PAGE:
and also, stressful when they have a limited budget. I remember my three kids bringing

home their school picture order forms, their sports group picture forms and then, on

top of all this, Scholastic book order forms. Of course, all school book fees, new clothes

and shoes, sporting equipment also came during the same time of year.

Occasionally, my Mom and Dad may have dropped a check off in the mail, which would

cover some of the items mentioned. I had child support for two of three children, along

with a carefully budgeted babysitting fees from my clients’ list. All of the five children

I watched stayed with me for the seven years I watched them, who were from parents

whose careers were either as professionals or a combination of positions. I could count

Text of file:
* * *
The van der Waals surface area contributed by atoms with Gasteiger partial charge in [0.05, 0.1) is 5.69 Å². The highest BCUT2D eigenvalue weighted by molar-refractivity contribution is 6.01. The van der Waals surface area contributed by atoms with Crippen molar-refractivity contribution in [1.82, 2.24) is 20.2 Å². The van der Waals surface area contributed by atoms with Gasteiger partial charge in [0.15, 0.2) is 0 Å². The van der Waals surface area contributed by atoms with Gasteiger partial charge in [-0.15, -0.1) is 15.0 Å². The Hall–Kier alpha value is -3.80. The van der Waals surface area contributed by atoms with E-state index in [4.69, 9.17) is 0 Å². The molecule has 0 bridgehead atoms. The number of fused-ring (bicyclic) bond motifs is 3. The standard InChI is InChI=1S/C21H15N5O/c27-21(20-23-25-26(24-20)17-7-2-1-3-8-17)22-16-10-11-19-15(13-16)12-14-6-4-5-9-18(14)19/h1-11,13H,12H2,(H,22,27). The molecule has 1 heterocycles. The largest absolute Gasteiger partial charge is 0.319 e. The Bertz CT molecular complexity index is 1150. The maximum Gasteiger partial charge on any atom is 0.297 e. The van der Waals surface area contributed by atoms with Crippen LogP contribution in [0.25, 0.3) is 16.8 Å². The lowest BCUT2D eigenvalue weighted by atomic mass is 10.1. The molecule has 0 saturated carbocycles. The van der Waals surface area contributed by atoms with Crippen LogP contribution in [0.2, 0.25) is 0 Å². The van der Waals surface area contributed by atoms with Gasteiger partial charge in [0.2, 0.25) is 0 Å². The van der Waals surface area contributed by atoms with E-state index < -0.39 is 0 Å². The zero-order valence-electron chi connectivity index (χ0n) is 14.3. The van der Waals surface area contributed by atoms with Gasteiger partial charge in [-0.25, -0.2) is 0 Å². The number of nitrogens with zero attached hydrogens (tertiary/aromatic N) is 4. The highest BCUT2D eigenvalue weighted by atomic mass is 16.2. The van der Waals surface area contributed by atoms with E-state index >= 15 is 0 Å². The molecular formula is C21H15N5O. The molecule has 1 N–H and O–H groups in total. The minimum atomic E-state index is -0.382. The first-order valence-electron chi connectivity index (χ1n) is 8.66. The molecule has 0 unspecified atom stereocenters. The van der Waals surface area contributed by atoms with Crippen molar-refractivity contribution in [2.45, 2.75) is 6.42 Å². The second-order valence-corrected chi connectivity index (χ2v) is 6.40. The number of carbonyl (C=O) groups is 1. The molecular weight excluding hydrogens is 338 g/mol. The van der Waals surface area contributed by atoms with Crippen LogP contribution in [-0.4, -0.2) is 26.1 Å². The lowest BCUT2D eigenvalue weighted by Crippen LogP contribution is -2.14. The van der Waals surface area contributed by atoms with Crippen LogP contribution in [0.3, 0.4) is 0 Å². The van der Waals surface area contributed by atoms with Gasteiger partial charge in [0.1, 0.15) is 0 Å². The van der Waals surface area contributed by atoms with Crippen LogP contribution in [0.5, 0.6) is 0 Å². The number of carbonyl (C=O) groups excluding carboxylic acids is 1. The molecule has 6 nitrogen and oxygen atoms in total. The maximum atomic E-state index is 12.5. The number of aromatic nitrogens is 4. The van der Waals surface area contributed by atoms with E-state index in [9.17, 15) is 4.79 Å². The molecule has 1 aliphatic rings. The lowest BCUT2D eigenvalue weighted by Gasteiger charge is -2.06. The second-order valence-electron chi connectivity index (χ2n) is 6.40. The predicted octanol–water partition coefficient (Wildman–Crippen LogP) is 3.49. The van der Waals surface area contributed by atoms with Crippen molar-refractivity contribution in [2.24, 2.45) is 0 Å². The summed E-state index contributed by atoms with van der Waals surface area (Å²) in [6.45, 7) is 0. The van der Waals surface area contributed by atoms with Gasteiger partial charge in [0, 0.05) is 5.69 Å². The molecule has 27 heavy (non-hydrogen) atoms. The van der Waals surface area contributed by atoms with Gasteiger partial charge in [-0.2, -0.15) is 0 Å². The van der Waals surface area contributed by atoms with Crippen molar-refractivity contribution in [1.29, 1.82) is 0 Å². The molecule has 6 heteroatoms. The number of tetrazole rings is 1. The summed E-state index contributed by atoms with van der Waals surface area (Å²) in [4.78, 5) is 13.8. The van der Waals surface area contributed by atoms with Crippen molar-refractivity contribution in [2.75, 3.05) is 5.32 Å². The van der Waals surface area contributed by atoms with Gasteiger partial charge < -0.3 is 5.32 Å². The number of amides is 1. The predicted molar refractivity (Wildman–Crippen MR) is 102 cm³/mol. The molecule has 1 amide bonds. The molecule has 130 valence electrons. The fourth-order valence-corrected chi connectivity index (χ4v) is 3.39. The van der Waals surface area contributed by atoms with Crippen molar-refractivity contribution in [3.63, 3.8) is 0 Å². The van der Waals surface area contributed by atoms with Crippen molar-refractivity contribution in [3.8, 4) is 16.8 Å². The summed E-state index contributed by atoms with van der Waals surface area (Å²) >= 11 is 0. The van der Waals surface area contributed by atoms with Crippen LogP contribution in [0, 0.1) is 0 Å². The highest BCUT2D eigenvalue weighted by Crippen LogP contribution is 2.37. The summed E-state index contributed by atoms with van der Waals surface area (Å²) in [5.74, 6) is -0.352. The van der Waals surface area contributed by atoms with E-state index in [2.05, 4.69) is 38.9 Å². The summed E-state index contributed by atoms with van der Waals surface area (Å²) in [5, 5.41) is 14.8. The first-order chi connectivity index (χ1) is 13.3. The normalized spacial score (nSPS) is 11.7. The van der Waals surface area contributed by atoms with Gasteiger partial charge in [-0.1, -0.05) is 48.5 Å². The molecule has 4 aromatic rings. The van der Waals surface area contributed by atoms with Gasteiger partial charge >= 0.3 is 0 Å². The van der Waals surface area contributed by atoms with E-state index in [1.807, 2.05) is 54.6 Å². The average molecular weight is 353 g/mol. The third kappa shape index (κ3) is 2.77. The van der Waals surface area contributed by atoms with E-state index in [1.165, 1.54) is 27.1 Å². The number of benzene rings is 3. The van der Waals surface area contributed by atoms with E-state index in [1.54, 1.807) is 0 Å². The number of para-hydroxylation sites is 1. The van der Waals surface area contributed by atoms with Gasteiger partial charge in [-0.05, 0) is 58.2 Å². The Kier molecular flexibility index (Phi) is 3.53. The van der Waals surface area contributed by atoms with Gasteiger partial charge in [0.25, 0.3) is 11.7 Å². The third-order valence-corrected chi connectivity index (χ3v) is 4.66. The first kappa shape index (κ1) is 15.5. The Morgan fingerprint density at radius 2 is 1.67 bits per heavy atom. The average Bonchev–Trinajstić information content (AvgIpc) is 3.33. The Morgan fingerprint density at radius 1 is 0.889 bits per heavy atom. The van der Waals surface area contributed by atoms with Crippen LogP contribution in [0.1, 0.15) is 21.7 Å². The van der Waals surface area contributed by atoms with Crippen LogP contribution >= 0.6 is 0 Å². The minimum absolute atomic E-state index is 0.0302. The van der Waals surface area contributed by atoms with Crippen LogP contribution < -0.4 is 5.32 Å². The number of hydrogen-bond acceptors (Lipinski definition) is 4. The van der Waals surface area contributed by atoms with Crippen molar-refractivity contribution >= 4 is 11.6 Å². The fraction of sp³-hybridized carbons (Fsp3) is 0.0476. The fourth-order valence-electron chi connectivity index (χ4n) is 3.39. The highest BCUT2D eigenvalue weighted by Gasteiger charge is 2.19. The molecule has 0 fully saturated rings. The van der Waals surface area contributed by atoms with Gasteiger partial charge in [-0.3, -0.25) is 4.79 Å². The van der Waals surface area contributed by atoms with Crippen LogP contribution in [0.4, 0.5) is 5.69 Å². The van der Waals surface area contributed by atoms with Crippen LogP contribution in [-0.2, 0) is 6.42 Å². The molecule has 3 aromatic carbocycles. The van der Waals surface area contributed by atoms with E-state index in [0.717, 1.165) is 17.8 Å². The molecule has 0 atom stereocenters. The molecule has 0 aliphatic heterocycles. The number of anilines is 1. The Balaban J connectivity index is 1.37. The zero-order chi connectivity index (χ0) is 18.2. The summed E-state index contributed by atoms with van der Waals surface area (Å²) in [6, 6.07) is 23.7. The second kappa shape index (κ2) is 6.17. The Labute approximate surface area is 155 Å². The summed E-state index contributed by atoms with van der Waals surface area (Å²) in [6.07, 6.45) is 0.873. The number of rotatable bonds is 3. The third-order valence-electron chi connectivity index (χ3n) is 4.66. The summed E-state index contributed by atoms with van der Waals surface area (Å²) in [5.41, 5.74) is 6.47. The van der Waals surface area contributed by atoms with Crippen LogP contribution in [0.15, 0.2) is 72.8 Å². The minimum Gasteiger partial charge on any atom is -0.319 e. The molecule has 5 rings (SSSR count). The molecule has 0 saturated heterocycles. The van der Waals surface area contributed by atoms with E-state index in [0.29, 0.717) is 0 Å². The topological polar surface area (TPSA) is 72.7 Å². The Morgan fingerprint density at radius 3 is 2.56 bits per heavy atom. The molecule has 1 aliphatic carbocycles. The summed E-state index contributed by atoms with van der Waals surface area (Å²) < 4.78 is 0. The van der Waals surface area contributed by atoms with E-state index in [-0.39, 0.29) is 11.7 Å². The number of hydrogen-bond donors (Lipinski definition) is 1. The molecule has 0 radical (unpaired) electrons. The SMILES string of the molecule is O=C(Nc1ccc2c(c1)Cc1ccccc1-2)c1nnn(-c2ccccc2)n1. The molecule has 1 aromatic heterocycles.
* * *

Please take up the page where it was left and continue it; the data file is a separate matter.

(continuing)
on them paying me regularly on Fridays. I had typed up a babysitting contract which

included paying me for sick days or times their children stayed home. Also, for vacations

they chose to take. If I ever needed to call them to ask them to use one of my  ‘back up’

babysitters then I would not get paid, same if I chose to take a rare vacation. I think I

‘called in sick’ on only three occasions in the  7 years, 9 summers  watched their kids.

When we were closely tied like we were, they would tell me when their vacations were

planned. We also would try to have seasonal family gatherings where we would get

our schedules in ‘synch,’ planning sports, extra curricular activities like gymnastics

and jazz dance classes, karate for the kids who chose this outlet. All 8 children, mine